The Bealefeld way works for Baltimore

Commissioner's strong, consistent leadership has made a difference, ought to be emulated

May 04, 2012|By A.B. Krongard, John Luetkemeyer Jr. and Thomas E. Wilcox

As leaders of the Baltimore Police Foundation, a fund of the Baltimore Community Foundation, we salute CommissionerFrederick H. Bealefeld III's enlightened and highly effective leadership. All who are interested in the progress of Baltimore owe him a debt of gratitude. Many will point to his signal achievement as the drastic reduction in homicides — 2011 saw fewer than 200 killings for the first time in two decades — but this, while desirable, is not a fair indicator of police performance.

The overwhelming majority of homicides fall into one of three categories: targeted killings, drug turf battles or crimes behind closed doors involving people well known to each other and often residing in the same household. Police can solve the crimes but can do little to prevent them. A broader look at 2011 data provides a much more telling appraisal of the department's efficiency and performance.

Arrests declined during Commissioner Bealefeld's tenure, from 89,252 in 2007 to 56,606 in 2011, while in the same period violent crime overall dropped more than 14 percent. Most notably, juvenile homicides were down more than 92 percent in that time; nonfatal shootings dropped by more than 70 percent; aggravated assault declined by more than 19 percent; and robberies were down by more than 12 percent.

Plainly put, our citizens, old and young, can now more comfortably and safely sit on their stoops, walk our streets and live in a safer environment. We still have a long way to go, but the improvement has been extraordinary. These are the driving factors toward making our city a safer place to live, work and play.

Mayor Rawlings-Blakehas a big challenge ahead of her as she seeks a replacement for Commissioner Bealefeld. One has only to look at the sheer number of men who have had the job in the past two decades. The quasi-military nature of police work requires strong, consistent and articulate leadership at the top. The rank and file who risk their lives and endure challenging working conditions, constant stress and routine second guessing deserve no less. It is imperative that our recent gains be institutionalized and the policies and procedures now in place be used as the basis for continuing positive momentum.

The criteria for selecting the new commissioner are straightforward. We must choose the best person based on his or her intelligence, demonstrated leadership, experience, integrity and command presence. The Baltimore Police Department's next leader must be provided with a clearly defined organizational structure that delineates the chain of command between the mayor and the commissioner and insulates the commissioner against political interference or pressure. Obviously, this does not mean giving anyone in the job a free rein, or disregarding responsibility to other constituencies, including the City Council or the citizenry.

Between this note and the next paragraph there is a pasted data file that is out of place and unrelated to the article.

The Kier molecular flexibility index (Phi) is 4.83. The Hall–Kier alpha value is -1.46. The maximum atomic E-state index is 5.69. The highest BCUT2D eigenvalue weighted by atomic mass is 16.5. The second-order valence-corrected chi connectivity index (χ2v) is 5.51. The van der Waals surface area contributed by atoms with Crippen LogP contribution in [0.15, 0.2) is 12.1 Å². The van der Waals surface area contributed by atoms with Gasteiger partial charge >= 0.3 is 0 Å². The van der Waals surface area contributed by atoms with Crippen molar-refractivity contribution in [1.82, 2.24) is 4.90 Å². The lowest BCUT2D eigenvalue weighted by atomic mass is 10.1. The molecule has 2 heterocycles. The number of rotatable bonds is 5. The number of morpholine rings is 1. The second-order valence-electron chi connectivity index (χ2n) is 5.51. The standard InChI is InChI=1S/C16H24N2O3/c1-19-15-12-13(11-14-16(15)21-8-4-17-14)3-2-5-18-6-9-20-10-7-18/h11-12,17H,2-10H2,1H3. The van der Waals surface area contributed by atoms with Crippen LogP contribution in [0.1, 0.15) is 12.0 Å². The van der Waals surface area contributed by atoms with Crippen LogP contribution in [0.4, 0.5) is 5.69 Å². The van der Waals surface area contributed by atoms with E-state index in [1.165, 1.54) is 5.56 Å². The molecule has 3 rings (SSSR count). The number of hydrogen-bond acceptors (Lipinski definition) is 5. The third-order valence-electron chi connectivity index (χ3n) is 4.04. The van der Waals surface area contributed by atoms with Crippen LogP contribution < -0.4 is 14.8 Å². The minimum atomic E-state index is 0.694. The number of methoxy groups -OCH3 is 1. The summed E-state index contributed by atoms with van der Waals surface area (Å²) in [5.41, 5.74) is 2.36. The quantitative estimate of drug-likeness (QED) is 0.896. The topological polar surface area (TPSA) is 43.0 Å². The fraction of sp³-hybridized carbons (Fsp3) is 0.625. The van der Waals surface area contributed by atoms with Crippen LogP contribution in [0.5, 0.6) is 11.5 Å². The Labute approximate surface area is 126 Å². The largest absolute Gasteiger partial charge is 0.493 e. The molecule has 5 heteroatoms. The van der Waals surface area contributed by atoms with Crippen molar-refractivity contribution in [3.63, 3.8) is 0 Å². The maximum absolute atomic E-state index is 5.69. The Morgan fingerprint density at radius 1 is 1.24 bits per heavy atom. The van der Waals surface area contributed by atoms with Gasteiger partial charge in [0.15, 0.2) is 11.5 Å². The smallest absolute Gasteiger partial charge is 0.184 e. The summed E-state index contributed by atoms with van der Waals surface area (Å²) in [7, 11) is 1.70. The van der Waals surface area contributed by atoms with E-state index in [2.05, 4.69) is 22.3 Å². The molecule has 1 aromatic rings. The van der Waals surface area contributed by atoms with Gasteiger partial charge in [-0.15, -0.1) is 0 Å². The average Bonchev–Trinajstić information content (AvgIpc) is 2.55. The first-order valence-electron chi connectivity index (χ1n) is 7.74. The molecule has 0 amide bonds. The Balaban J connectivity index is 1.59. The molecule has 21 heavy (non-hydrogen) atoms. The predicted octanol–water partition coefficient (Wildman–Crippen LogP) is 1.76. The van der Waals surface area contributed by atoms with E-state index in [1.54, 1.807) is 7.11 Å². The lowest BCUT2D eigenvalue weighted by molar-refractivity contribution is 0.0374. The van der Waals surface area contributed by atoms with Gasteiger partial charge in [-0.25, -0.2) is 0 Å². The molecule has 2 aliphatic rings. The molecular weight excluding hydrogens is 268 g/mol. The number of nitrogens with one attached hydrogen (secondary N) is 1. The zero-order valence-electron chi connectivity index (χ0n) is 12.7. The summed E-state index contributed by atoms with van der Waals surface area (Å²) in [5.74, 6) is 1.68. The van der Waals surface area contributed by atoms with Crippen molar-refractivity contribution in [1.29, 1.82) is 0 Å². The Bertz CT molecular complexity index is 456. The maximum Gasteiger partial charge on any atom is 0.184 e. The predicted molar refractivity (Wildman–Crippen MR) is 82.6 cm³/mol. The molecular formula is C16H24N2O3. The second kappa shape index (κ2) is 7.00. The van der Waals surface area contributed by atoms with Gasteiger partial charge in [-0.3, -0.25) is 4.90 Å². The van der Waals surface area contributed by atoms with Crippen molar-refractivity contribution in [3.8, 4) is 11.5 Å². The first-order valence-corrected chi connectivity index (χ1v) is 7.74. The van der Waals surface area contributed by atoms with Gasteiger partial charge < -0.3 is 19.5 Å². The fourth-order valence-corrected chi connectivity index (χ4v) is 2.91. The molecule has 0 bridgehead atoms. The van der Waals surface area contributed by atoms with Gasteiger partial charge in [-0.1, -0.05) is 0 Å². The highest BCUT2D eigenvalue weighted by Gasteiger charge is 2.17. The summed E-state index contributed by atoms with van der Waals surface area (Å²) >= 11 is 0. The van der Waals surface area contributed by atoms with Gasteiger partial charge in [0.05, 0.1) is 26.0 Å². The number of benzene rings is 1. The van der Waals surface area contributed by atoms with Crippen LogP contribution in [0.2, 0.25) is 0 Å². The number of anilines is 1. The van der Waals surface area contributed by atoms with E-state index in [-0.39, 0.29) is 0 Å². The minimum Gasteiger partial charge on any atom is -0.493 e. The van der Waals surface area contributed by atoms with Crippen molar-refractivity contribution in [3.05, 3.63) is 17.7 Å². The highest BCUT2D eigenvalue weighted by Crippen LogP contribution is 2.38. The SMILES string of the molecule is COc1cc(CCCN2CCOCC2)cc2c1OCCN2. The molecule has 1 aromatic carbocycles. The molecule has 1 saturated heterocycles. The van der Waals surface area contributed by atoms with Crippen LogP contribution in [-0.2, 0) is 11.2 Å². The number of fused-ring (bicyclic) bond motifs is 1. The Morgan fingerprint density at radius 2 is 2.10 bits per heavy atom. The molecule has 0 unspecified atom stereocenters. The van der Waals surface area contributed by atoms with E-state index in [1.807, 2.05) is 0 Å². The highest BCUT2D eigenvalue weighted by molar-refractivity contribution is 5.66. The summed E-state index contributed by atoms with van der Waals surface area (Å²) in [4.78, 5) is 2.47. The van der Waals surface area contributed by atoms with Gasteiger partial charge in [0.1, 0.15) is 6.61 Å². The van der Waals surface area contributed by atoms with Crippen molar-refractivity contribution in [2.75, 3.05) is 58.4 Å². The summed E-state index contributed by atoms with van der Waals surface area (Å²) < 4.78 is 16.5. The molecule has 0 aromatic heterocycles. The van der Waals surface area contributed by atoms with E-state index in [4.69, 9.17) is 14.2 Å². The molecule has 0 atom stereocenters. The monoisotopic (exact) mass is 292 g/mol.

Make the selection, agree on the metrics by which the person will be judged, agree on the resources to be provided (both financial and nonfinancial) — and then let the selectee do the job. In addition to traditional police skill sets, modern policing demands competence with technology, sociology, data mining and public communication. Fred Bealefeld has personified these traits, and the department's results under his command reflect the importance of such skill sets in its leadership. Add to this his commitment to Baltimore and our Police Department — shown in 31 years of service and honed by three generations of Baltimore police officers in his family — and his success is understandable and even, to some degree, predictable. His persona makes a good template for selecting our next commissioner.

Police work demands the dedication of men and women willing to subject themselves to crazy hours, everyday threats of violence, extreme weather conditions and onerous procedures. In exchange for accepting these burdens, they are guaranteed the opportunity to remain in "the 99 percent."

Without their work, we have no hope of building that sense of community which we seek. At the very least, we owe them the best leadership at the top we can find.

A.B. Krongard and John Luetkemeyer Jr. are co-chairs of the Baltimore Police Foundation. Thomas E. Wilcox is president of the Baltimore Community Foundation. His email is

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